Independent agents make the perfect foils, as they likely already have the investors trust. They might also lack the resources to perform the necessary due diligence. This makes them ripe for exploitation.
As a general rule, beware of investment advisers who offer high returns with little risks. Also, just because you trust or like somebody doesn’t make them an investment expert.
Institutionalized Security Fraud
There have been many instances of large-scale investment fraud in the 21st Century. Sometimes it’s so big and so egregious it escapes notice unless someone starts digging.
There are several types of institutionalized security fraud in common practice. Let’s take a look at some of the most common.
Accounting fraud is one of the best-known forms of investment fraud due to some high-profile cases in recent years. The crashes caused by Enron and WorldCom were all caused by creative accounting in enormous multinational corporations.
Normally there are oversight committees to catch these types of stock fraud, but during raging bull markets, they may get overlooked until it’s too late.
Questionable Mutual Fund Practices
Mutual funds are prone to all manner of abuse due to insider trading practices, which is another form of security fraud. Since the late ’90s, front-running and late-trading have been prevalent in mutual fund traders. This offers a sizable edge to large investors, putting regular stockholders at a disadvantage.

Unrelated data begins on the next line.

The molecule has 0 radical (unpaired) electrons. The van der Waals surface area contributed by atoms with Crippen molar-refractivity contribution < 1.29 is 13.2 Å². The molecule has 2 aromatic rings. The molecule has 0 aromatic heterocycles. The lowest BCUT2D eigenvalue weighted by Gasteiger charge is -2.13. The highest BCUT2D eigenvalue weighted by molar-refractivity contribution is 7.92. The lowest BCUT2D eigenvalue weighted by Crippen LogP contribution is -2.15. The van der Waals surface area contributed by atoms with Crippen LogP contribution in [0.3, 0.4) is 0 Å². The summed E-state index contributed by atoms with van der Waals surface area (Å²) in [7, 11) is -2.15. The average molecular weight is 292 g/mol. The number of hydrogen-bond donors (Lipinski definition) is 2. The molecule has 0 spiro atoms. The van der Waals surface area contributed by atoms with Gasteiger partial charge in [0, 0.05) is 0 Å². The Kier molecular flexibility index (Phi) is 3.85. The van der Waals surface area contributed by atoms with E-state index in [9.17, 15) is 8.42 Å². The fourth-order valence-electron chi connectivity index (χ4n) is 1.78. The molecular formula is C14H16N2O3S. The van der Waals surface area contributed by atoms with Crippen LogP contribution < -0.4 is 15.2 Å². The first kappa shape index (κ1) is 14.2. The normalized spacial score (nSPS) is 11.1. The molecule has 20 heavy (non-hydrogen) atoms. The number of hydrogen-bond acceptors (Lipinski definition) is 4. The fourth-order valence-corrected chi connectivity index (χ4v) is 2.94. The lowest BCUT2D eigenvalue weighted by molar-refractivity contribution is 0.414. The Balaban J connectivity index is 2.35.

Conflicts Of Interest
Capitalism operates under the premise of free markets. Conflicts of interest put this entire premise at risk, yet they are not uncommon in the stock market.
Conflicts of interest arise when lenders and brokerage firms exist within the same financial institution. Investment recommendations may be corrupted by corporate interests at the expense of the investor.
How To Avoid Security Fraud
These are just a few of the many, many different types of stock fraud on the market. There are bound to be more as the stock market continues to evolve and become more complex.
Some signs of security fraud to watch out for include:
- If an offer sounds too good to be true
- If the investor being too pushy
- If the offer was unsolicited
- If the seller asks for personal information.
There’s a ton of opportunities for savvy investors out there. Things are changing, each and every day, in new and exciting ways. Securities fraud makes it difficult to take advantage of these opportunities, as you don’t know who to trust.
Weeding out this type of fraud makes the market better for everybody.
Have You Been The Victim Of Investment Fraud?
You’re not alone! Thousands of private investors get taken advantage of by unscrupulous agents every year. Luckily, if you have been the victim of securities fraud, you can do something about it.
We specialize in helping our clients take action in the case of investment fraud. Check out our listings of stockbroker misconduct services, and let us help you find justice.